A spokesman for Russian President Vladimir Putin claims the unified coalition around the leader makes democratic elections unnecessary and irrelevant.
Press secretary Dmitry Peskov remarked to Russian media that democratic elections have become a “costly bureaucracy” that serves no purpose due to the supposed widespread support for Putin.
“Elections are what a democracy demands and Putin himself decided to hold them, but theoretically, they don’t even have to be held,” Peskov told state media outlet RBK.
He added, “Because it’s clear that Putin will be elected. That’s completely my personal opinion.”
Peskov told RBK he was seeking to clarify his statement to The New York Times earlier this week that he claims was misquoted.
“Our presidential election is not really democracy, it is costly bureaucracy,” Peskov told the New York Times in an article published Aug. 6. “Mr. Putin will be re-elected next year with more than 90 percent of the vote.”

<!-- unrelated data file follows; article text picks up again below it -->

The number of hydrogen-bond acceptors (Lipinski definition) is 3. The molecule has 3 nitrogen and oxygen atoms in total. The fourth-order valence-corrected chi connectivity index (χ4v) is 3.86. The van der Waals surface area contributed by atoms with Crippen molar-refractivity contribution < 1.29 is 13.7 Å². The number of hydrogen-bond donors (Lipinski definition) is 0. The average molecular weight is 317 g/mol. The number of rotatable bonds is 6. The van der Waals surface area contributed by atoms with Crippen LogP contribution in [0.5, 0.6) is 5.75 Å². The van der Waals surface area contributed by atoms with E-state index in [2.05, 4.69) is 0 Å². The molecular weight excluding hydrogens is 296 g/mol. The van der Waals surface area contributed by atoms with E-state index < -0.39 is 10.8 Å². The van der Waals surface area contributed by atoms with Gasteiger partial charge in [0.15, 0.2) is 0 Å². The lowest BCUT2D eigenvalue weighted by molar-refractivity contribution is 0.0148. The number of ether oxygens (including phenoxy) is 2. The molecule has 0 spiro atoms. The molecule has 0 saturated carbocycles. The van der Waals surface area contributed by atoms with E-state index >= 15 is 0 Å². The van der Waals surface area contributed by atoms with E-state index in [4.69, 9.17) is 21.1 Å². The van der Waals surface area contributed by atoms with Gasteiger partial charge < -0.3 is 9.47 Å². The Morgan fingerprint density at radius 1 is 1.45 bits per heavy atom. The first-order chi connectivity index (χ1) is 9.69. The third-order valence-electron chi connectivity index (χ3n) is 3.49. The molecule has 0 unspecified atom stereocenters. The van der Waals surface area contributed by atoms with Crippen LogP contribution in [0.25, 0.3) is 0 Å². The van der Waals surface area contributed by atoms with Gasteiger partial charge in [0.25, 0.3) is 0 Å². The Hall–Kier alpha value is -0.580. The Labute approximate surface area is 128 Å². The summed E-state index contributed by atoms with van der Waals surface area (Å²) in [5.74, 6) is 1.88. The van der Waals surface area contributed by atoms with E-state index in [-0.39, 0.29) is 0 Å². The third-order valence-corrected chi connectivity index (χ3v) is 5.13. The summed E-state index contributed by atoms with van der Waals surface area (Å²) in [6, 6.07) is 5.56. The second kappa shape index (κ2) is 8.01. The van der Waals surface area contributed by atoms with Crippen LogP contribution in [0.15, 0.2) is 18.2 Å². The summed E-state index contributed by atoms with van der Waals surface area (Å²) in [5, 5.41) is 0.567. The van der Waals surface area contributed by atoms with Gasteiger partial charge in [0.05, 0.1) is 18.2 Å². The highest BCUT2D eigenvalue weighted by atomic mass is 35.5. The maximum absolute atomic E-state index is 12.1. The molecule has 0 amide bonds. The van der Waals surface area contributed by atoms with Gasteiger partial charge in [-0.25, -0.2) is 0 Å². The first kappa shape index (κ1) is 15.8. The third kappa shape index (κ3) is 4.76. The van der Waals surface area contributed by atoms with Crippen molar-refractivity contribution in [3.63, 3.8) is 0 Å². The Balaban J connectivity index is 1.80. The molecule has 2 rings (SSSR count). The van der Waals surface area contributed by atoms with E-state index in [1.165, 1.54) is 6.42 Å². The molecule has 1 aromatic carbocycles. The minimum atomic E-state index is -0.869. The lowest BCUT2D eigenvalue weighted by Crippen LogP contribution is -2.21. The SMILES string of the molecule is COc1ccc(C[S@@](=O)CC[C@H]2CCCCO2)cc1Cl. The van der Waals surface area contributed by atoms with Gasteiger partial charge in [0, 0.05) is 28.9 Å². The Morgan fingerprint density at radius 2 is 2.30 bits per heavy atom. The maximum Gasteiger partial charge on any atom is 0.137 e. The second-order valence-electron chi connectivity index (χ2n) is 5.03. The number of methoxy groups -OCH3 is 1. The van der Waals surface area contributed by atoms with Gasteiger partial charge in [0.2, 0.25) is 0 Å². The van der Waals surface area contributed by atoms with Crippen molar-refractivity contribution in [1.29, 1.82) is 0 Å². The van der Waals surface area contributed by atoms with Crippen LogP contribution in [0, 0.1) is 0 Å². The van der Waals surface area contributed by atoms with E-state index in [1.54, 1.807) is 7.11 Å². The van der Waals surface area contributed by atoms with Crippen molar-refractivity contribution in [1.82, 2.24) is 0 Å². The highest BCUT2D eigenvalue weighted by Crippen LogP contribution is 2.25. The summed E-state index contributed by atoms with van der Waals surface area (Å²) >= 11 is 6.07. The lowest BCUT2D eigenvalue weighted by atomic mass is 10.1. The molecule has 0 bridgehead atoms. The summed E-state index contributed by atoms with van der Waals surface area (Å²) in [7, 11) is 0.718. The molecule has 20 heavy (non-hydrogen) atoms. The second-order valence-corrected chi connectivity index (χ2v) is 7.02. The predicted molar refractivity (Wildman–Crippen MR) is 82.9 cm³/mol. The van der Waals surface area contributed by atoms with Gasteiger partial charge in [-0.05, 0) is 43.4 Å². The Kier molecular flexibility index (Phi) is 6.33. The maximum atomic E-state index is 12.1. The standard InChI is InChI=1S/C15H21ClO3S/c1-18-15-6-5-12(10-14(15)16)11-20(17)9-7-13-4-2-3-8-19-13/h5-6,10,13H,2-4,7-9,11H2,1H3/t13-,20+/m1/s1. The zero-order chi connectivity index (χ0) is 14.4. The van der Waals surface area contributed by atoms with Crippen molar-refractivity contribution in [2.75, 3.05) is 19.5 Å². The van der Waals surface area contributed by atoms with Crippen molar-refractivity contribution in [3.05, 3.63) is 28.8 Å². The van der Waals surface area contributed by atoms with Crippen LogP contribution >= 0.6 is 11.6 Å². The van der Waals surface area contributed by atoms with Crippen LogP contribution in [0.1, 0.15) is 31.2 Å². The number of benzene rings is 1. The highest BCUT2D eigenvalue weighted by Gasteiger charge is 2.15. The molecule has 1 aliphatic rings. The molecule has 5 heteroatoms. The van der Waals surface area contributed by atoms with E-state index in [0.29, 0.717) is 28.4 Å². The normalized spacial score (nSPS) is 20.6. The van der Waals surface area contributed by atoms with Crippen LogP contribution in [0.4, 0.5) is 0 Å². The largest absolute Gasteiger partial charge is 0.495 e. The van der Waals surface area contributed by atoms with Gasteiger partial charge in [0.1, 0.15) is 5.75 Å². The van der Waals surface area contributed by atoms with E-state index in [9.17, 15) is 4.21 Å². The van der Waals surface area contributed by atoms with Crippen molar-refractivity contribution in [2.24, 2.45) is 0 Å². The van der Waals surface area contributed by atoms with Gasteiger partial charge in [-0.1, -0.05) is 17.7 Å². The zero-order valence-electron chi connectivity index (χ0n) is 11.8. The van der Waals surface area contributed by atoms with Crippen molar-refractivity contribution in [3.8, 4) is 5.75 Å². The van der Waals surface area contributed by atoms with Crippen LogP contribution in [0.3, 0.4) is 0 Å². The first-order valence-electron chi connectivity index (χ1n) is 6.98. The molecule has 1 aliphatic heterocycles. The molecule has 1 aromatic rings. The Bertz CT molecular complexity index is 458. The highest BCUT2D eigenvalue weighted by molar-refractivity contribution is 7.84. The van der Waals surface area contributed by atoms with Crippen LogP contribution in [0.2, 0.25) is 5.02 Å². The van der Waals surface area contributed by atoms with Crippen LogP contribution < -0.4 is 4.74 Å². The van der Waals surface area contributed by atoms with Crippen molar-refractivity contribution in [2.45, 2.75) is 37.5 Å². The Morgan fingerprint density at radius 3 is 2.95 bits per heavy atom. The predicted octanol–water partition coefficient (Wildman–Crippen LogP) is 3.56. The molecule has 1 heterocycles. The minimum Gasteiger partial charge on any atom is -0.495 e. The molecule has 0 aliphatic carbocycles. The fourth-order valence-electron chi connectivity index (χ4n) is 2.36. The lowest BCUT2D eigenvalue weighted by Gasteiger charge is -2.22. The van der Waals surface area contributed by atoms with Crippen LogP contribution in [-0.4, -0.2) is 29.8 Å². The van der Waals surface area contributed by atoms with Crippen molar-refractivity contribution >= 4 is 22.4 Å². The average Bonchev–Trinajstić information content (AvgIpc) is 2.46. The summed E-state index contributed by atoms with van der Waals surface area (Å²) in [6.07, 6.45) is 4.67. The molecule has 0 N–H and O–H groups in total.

The press secretary’s comments on Russian democracy follow the conviction of political opposition leader Alexei Navalny, who was found guilty of extremism by a Russian court on Friday.
Navalny, already serving a nine-year sentence on separate political charges, was sentenced to an additional 19 years.
“I understand perfectly that, as many political prisoners, I’m serving a life sentence, which is measured by the length of my life or the length of life of this regime,” Navalny told his supporters via social media.
Navalny has long been Putin’s most outspoken critic, leading anti-corruption watchdog organizations and protesting Kremlin policy.
In 2020, he sought medical attention in Germany after being poisoned with a nerve agent. He was arrested after returning to Moscow in January 2021.